Wednesday, 8 March 2017

Worry, Worry, Worry.

Baltic Dry Index. 1033 +54   Brent Crude 55.58

LIR Gold Target in 2019: $30,000.  Revised due to QE programs.

“What me worry?”

Mad Magazine.

Mad magazine might not be worried but the Organisation for Economic Cooperation and Development is.  91 months in to the third longest, but weakest US recovery on record, and the OECD thinks that the global economy is vulnerable to a new recession, or at the very least, a below average slow expansion.  And they haven’t even picked up on the coming robot revolution that’s about to threaten jobs from manufacturing, to transport, to the medical sector.

Below, the OECD starts to worry. Panic, I suppose comes next. As the old joke goes, it’s not a panic if you’re first.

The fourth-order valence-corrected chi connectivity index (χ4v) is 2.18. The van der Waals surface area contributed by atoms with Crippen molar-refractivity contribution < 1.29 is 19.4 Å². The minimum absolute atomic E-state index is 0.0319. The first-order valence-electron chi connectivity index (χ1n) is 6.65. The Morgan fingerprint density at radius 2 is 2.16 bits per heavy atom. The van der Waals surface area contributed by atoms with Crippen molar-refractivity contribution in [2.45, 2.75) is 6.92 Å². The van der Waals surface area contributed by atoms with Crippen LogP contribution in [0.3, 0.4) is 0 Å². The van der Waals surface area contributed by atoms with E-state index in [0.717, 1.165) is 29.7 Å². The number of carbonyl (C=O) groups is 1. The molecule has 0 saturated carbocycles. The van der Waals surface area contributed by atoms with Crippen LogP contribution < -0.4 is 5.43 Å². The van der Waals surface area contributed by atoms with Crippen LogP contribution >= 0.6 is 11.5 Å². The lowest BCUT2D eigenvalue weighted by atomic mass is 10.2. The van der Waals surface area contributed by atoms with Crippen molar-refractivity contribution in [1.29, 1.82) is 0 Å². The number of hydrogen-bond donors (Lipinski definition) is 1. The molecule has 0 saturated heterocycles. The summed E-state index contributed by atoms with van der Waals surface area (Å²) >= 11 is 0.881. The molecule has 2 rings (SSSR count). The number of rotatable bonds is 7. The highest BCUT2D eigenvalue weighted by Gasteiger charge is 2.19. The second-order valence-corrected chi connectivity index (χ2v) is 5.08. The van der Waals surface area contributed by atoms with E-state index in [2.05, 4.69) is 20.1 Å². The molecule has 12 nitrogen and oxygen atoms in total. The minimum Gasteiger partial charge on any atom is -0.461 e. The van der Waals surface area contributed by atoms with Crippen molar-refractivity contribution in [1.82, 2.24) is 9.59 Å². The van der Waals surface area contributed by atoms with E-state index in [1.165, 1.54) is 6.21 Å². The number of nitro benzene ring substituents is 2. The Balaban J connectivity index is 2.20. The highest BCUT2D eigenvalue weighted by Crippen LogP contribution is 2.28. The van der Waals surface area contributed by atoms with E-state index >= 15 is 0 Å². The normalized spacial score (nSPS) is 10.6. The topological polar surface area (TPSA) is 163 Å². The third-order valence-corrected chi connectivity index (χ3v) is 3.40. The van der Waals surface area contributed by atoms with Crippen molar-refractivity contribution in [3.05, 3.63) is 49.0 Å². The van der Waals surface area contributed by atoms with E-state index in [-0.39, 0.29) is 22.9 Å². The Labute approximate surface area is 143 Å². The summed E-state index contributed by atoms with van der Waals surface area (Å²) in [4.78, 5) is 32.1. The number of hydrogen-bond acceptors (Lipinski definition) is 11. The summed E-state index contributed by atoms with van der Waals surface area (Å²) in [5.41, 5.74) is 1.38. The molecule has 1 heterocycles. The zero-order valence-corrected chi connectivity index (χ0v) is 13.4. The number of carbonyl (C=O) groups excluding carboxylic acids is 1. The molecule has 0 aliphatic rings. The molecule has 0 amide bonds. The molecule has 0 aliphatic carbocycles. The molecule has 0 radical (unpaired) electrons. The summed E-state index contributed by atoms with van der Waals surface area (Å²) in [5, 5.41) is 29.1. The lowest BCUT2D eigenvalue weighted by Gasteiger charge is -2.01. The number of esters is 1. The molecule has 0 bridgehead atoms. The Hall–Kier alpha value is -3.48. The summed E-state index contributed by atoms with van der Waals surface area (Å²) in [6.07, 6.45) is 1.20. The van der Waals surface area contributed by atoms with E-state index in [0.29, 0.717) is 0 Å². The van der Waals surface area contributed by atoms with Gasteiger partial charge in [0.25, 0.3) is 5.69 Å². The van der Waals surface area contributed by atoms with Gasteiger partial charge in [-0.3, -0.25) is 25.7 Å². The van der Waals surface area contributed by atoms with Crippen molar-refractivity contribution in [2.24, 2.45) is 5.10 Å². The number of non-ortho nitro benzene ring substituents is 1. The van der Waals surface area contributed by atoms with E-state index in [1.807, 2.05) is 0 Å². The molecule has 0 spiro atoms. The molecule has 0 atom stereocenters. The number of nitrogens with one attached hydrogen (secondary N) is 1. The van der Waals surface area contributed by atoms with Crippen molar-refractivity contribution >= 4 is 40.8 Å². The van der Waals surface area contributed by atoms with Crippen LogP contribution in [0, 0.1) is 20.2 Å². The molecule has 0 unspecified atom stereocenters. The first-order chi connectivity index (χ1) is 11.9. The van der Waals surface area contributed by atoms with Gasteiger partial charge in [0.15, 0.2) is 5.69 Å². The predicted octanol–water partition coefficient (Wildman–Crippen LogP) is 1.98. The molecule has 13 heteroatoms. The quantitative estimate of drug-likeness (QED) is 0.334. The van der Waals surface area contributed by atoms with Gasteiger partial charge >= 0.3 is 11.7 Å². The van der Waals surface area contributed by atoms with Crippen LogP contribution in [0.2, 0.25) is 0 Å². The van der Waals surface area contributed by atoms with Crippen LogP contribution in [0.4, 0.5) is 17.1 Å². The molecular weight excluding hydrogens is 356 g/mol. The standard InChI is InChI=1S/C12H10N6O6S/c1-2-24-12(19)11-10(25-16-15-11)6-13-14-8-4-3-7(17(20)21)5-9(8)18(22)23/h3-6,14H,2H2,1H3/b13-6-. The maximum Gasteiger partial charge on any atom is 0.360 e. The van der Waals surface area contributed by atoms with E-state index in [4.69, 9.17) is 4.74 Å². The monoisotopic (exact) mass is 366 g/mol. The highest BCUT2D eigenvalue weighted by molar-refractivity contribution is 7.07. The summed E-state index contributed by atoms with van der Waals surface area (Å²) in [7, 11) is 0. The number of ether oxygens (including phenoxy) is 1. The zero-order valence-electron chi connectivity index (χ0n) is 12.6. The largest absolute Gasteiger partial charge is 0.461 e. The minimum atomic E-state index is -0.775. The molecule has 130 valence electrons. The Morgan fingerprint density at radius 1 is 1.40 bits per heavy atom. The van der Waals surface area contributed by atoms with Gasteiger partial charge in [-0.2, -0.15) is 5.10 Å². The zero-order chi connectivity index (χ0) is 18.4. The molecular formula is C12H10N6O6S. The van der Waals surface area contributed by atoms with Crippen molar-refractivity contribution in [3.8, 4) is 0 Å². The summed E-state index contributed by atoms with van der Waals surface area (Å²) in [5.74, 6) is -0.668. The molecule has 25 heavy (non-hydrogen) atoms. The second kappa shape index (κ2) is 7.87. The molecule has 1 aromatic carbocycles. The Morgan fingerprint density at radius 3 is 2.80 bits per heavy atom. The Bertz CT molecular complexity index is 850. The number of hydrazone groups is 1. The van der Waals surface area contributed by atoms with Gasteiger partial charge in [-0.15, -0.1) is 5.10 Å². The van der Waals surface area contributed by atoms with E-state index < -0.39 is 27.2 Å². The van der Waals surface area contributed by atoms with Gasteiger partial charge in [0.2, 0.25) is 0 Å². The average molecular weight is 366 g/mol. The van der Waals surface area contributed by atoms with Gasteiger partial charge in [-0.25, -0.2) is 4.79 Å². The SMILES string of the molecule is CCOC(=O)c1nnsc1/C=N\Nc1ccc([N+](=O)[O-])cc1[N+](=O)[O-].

We do not err because truth is difficult to see. It is visible at a glance. We err because this is more comfortable.

Alexander Solzhenitsyn

OECD Sees Lots to Worry About in the Global Economic Outlook

by Mark Deen
7 March 2017, 10:00 GMT 7 March 2017, 11:12 GMT
The global economy may not be strong enough to withstand risks from increased trade barriers, overblown stock markets or potential currency volatility, according to the Organisation for Economic Cooperation and Development.

While forecasting a pickup in growth this year and next, it said the pace is still too slow and warned there’s much that could derail it. The OECD expects global expansion to reach 3.3 percent this year, up from 3 percent in 2016, and pick up again in 2018. But the pace will remain short of its average in the two decades before the financial crisis because of weak investment and productivity gains.

“We have acceleration but I’m concerned about this really soft foundation to the recovery,” OECD Chief Economist Catherine Mann said in an interview. “We still have this slow, sluggish productivity growth and persistent inequality. Put those together and it’s hard to see the robust consumption and investment profile you need to really get things going.”